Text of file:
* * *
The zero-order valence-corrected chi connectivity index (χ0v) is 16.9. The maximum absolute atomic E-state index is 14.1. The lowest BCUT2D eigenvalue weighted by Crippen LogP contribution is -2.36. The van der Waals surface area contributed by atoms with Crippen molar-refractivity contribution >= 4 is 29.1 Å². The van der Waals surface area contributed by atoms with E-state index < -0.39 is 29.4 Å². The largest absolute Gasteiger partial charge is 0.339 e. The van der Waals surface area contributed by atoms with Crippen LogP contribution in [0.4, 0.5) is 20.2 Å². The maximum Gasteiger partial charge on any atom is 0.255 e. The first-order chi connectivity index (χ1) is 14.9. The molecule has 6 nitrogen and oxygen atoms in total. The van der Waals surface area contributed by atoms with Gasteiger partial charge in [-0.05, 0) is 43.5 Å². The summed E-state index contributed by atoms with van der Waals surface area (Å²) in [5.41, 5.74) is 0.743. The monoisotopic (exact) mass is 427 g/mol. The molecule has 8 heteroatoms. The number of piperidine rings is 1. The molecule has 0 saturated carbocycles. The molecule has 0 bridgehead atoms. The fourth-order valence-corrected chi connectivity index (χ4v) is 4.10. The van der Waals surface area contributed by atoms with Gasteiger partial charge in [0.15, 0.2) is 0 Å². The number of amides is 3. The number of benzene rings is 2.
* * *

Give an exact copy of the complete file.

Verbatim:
The zero-order valence-corrected chi connectivity index (χ0v) is 16.9. The maximum absolute atomic E-state index is 14.1. The lowest BCUT2D eigenvalue weighted by Crippen LogP contribution is -2.36. The van der Waals surface area contributed by atoms with Crippen molar-refractivity contribution >= 4 is 29.1 Å². The van der Waals surface area contributed by atoms with E-state index < -0.39 is 29.4 Å². The largest absolute Gasteiger partial charge is 0.339 e. The van der Waals surface area contributed by atoms with Crippen LogP contribution in [0.4, 0.5) is 20.2 Å². The maximum Gasteiger partial charge on any atom is 0.255 e. The first-order chi connectivity index (χ1) is 14.9. The molecule has 6 nitrogen and oxygen atoms in total. The van der Waals surface area contributed by atoms with Gasteiger partial charge in [-0.05, 0) is 43.5 Å². The summed E-state index contributed by atoms with van der Waals surface area (Å²) in [5.41, 5.74) is 0.743. The monoisotopic (exact) mass is 427 g/mol. The molecule has 8 heteroatoms. The number of piperidine rings is 1. The molecule has 0 saturated carbocycles. The molecule has 0 bridgehead atoms. The fourth-order valence-corrected chi connectivity index (χ4v) is 4.10. The van der Waals surface area contributed by atoms with Gasteiger partial charge in [0.15, 0.2) is 0 Å². The number of amides is 3. The number of benzene rings is 2.